Do you have a smaller kitchen or countertop workspace? Some food processors come with easy to store features like select models from KitchenAid brand that feature a compact design, in-bowl accessory storage and a convenient cord wrap. The smallest models offer a countertop friendly footprint and may be the best food processor for small kitchens.

In general, the larger the food processor, the wider the feed tube or chute options. This can better accommodate larger foods, like whole zucchinis or potatoes which can mean less prep work before processing. A wide feed tube allows you to push larger pieces of produce, cheese and more into the blades for processing and can enable long slices like french fry cuts depending on your blade or disc accessories.

Designed to slice, dice, chop, mince, grind, shred, puree, and more, food processors are kitchen workhorses and the closest thing so far to a science fiction-style robot that prepares our food. Until that time, however, if you need a hand with food prep and are considering investing in a food processor, we've got the guidelines to answer your big questions as well as a few you might not have considered.

There are significant differences between food processors and blenders, even though you can do certain tasks in both. Blenders have a tall, upright design that tapers to a smaller bottom and generally requires adding a liquid ingredient to operate. A food processor, on the other hand, works with dry ingredients and can accommodate bulkier foods (think larger veggies, dough) thanks to a wide, flat bottom.

How big you go depends on what you want to do with your food processor. Do you want a quicker way to dice and slice veggies for salads or soups? Grating cheese? Kneading dough? Mincing herbs? The size, or capacity, of the food processor will depend upon your recipe requirements. A mini food processor, or food chopper, would be perfect for small servings, chopping nuts, or mincing garlic. A large capacity would be more suitable for family size servings, and an extra-large capacity would work best for someone who entertains a lot or caters.

In this instance, size does matter. Too small and you won't be able to use your food processor; too big, and may have an appliance taking up too much counter space. Here's a guide to finding the machine that's just right:

The power of a food processor is a second, important consideration and you should look for 400 watts of power for an average size machine, and up to 750 or more for large to extra-large capacities. The bigger the job, the more muscle required. In addition, a heavy base is a desirable design element because it helps keep the processor stable on the counter when in operation.

Since food processors work very quickly, you really only need controls that direct: On/Off and Pulse. Small choppers may also offer high-low speeds, and high-end machines may come equipped with a "dough" setting.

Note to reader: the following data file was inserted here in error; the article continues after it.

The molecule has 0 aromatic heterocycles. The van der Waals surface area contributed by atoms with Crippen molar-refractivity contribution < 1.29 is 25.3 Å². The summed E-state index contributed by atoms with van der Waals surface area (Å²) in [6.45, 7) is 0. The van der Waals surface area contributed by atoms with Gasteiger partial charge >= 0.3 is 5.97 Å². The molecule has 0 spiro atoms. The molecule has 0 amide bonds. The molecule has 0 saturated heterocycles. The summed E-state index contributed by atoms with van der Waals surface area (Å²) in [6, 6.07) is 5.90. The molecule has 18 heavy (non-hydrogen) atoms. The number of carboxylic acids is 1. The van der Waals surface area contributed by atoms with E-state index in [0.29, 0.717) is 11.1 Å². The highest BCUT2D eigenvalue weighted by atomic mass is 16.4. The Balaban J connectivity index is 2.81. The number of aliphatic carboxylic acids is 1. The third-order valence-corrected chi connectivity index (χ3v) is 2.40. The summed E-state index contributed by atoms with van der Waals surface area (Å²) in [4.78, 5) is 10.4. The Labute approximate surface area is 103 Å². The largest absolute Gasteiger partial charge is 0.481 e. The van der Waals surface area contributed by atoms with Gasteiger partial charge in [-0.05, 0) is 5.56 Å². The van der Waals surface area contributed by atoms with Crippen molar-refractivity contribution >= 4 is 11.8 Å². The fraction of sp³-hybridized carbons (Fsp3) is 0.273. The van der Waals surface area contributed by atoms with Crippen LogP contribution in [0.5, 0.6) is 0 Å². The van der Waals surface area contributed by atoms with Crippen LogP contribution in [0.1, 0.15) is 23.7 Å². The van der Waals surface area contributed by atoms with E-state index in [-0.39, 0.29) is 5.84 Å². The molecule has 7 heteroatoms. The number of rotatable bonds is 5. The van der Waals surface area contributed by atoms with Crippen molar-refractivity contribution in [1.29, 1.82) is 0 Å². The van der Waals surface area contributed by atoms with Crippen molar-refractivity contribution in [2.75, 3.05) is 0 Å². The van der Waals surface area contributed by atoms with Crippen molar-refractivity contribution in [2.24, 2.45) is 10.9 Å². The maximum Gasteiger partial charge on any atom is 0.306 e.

Perhaps most importantly, a wide feeder tube, the chute that allows you to pour or push ingredients into the machine, is also handy. The larger the chute, the less you need to pre-cut large veggies like potatoes or cucumbers. A plastic food pusher, or prod, is included. You definitely don't want to use your fingers!

An S-shaped metal chopping blade comes standard with most food processors, while higher-end models may also include a blunt blade for kneading dough, whisks, a shredding/slicing disc, juicer attachments or assorted specialty cutting discs.

You should expect a full-size food processor (as opposed to the mini food chopper) to take up approximately 1-to-1.5 cubic feet of countertop real estate. Appliances which are visible and easy to access are the ones proven to be used most often, however, if you have limited countertop space, a food processor that can be stored easily is the next best thing. Scope out your space before you buy.

With the ability to shred and chop ingredients, knead dough, grind spices, and puree just about anything, a high-quality food processor is one of the most versatile and useful tools one can have in their kitchen, with few prep tasks its unable to achieve.

For casual cooks prepping ingredients for one or two dinners, making small batch dips and sauces, or performing minor chopping tasks, a mini processor will likely fit your needs just fine. A major benefit of these more compact processors is that they can break down and stow away easily, leaving your counter space free.

On the other hand, for those willing to sacrifice some space for the sake of a more powerful appliance, a high-quality, high-yield food processor will make you feel like the head chef of your own professional kitchen, ready to tackle any task a recipe throws at you.

For those looking for a classic, mid-sized processor that can handle bulkier items, like pizza dough and big-batch recipes, a standard 11-cup machine like the KitchenAid 11-Cup Processor is a good fit. Most of these machines also come with, or have the option of buying, blade attachments to extend the functions of your food processor. 041b061a72